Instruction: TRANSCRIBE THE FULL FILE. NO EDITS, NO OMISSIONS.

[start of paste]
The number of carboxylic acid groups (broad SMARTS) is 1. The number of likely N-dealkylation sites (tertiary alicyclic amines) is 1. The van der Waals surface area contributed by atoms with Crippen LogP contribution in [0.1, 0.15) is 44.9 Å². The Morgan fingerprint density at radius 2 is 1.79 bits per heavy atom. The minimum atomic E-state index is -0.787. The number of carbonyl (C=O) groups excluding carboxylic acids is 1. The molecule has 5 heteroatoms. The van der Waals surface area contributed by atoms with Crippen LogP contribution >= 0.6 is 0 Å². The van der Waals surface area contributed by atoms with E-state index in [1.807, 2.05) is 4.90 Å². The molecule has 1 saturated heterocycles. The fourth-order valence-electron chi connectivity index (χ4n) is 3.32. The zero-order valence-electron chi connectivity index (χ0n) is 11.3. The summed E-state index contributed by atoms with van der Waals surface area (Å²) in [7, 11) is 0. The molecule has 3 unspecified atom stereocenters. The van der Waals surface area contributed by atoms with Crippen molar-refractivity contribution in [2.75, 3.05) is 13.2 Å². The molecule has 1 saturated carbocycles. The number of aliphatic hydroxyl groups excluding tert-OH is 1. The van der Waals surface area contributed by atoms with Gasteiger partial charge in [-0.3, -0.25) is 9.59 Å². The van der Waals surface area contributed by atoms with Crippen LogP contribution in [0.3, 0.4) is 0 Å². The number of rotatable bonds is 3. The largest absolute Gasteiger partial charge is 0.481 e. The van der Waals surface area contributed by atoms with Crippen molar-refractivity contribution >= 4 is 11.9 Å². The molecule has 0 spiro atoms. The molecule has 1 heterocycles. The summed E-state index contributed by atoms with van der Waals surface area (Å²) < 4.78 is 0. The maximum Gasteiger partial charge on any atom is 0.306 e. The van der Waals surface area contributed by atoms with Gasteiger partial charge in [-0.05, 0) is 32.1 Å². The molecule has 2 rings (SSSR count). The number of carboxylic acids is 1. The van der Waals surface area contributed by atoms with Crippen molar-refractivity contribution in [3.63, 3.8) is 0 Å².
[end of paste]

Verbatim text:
The number of carboxylic acid groups (broad SMARTS) is 1. The number of likely N-dealkylation sites (tertiary alicyclic amines) is 1. The van der Waals surface area contributed by atoms with Crippen LogP contribution in [0.1, 0.15) is 44.9 Å². The Morgan fingerprint density at radius 2 is 1.79 bits per heavy atom. The minimum atomic E-state index is -0.787. The number of carbonyl (C=O) groups excluding carboxylic acids is 1. The molecule has 5 heteroatoms. The van der Waals surface area contributed by atoms with Crippen LogP contribution >= 0.6 is 0 Å². The van der Waals surface area contributed by atoms with E-state index in [1.807, 2.05) is 4.90 Å². The molecule has 1 saturated heterocycles. The fourth-order valence-electron chi connectivity index (χ4n) is 3.32. The zero-order valence-electron chi connectivity index (χ0n) is 11.3. The summed E-state index contributed by atoms with van der Waals surface area (Å²) in [7, 11) is 0. The molecule has 3 unspecified atom stereocenters. The van der Waals surface area contributed by atoms with Crippen molar-refractivity contribution in [2.75, 3.05) is 13.2 Å². The molecule has 1 saturated carbocycles. The number of aliphatic hydroxyl groups excluding tert-OH is 1. The van der Waals surface area contributed by atoms with Gasteiger partial charge in [-0.3, -0.25) is 9.59 Å². The van der Waals surface area contributed by atoms with Crippen LogP contribution in [0.3, 0.4) is 0 Å². The number of rotatable bonds is 3. The largest absolute Gasteiger partial charge is 0.481 e. The van der Waals surface area contributed by atoms with Crippen molar-refractivity contribution >= 4 is 11.9 Å². The molecule has 0 spiro atoms. The molecule has 1 heterocycles. The summed E-state index contributed by atoms with van der Waals surface area (Å²) < 4.78 is 0. The maximum Gasteiger partial charge on any atom is 0.306 e. The van der Waals surface area contributed by atoms with Gasteiger partial charge in [-0.05, 0) is 32.1 Å². The molecule has 2 rings (SSSR count). The number of carboxylic acids is 1. The van der Waals surface area contributed by atoms with Crippen molar-refractivity contribution in [3.63, 3.8) is 0 Å².